- The Stage Size and the Dimensions - The Dimensions of the Globe stage cannot be specified. Stage dimensions of Elizabethan theaters varied from 20 foot wide 15 foot deep to 45 feet to 30 feet . The stage was raised - 3 to 5 feet and supported by large pillars.
- The Pit, the Yard, the Galleries - The Pit, or yard, was the area located around the stage. There was no seating - the cheapest part of the Globe Theater and the audience had to stand. The stage structure projected halfway into the ' yard ' where the commoners (groundlings) paid 1 penny to stand to watch the play. They would have crowded around the 3 sides of the stage structure.
- The crest and motto of the Globe Theatre Above the main entrance of the Globe was a crest displaying Hercules bearing the globe on his shoulders together with the motto "Totus mundus agit histrionem" (the whole world is a playhouse). This phrase was slightly re-worded in the William Shakespeare play As You Like It - "All the world’s a stage".
Globe Theatre Structure
Who built the theater? What was the structure like? What building materials were used? How long did the theater take to build? Who financed the the building of the theater? What were the amenities like? How big were the grounds and what entertainment was available?
- The Building materials - Timber, nails, stone (flint), plaster and thatched roofs. Later amphitheatres had tiled roofs
- The Builders of the Globe - The Globe was built by carpenter Peter Smith and his workers and was the most magnificent theater that London had ever seen. It was built between 1597 -1598.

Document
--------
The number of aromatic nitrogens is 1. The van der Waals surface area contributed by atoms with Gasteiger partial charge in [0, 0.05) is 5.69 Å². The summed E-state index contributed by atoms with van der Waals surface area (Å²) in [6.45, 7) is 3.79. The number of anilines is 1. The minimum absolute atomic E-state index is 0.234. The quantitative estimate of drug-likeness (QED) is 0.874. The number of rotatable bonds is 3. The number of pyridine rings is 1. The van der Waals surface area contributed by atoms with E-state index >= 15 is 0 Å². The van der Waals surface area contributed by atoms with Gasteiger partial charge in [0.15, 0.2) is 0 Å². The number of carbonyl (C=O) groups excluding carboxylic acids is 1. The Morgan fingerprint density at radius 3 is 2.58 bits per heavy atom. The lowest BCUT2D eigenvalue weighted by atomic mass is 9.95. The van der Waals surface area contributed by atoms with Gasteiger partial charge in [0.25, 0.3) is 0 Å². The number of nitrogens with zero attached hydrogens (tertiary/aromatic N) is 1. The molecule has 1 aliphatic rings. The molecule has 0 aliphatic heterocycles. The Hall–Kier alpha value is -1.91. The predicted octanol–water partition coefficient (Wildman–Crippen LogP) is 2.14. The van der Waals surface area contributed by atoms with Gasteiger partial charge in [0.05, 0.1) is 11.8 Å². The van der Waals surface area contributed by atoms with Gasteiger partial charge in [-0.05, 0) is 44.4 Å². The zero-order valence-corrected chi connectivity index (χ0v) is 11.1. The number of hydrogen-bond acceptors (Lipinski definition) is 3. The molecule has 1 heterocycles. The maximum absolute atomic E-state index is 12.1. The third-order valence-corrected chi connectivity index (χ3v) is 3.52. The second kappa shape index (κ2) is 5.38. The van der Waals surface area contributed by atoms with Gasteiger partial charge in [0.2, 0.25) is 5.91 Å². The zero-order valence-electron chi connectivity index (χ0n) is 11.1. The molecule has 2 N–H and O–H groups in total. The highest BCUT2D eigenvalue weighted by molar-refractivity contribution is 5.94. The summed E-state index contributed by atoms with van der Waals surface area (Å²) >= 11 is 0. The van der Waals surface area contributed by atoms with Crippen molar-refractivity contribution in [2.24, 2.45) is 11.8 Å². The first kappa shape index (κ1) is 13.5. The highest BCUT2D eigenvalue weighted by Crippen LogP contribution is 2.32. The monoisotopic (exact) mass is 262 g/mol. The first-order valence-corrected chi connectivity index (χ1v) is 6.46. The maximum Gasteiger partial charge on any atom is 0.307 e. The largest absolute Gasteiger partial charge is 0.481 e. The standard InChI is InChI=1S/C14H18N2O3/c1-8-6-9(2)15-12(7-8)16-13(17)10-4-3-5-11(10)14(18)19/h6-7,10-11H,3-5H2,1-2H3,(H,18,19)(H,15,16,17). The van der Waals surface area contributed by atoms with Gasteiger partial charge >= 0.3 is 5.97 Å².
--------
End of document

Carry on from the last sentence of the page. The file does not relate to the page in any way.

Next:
- The stake holders of the 'Theatre' included William Shakespeare and Richard Burbage
- Globe Building Duration 6 months to build the structure
- The Shape of Elizabethan Theaters such as the Globe were often Octagonal structure or circular in shape having between 8 and 24 sides
- Lighting - Natural lighting as plays were produced in the afternoon. However there was some artificial lighting mainly intended to provide atmosphere for night scenes
- Heating - There was no heating in the Globe Theatre. Plays were performed in the summer months and transferred to the indoor playhouses during the winter
- Toilets - None. People relieved themselves outside. Sewage was buried in pits or disposed of in the River Thames.
- The Grounds of the theatre were filled with stalls selling a variety of take-away foods and beverages.
- The Globe theatre was also used for gambling and prostitutes plied their trade within the confines of the Globe building and grounds. Fights also broke out amongst audience members adding to the entertainment available.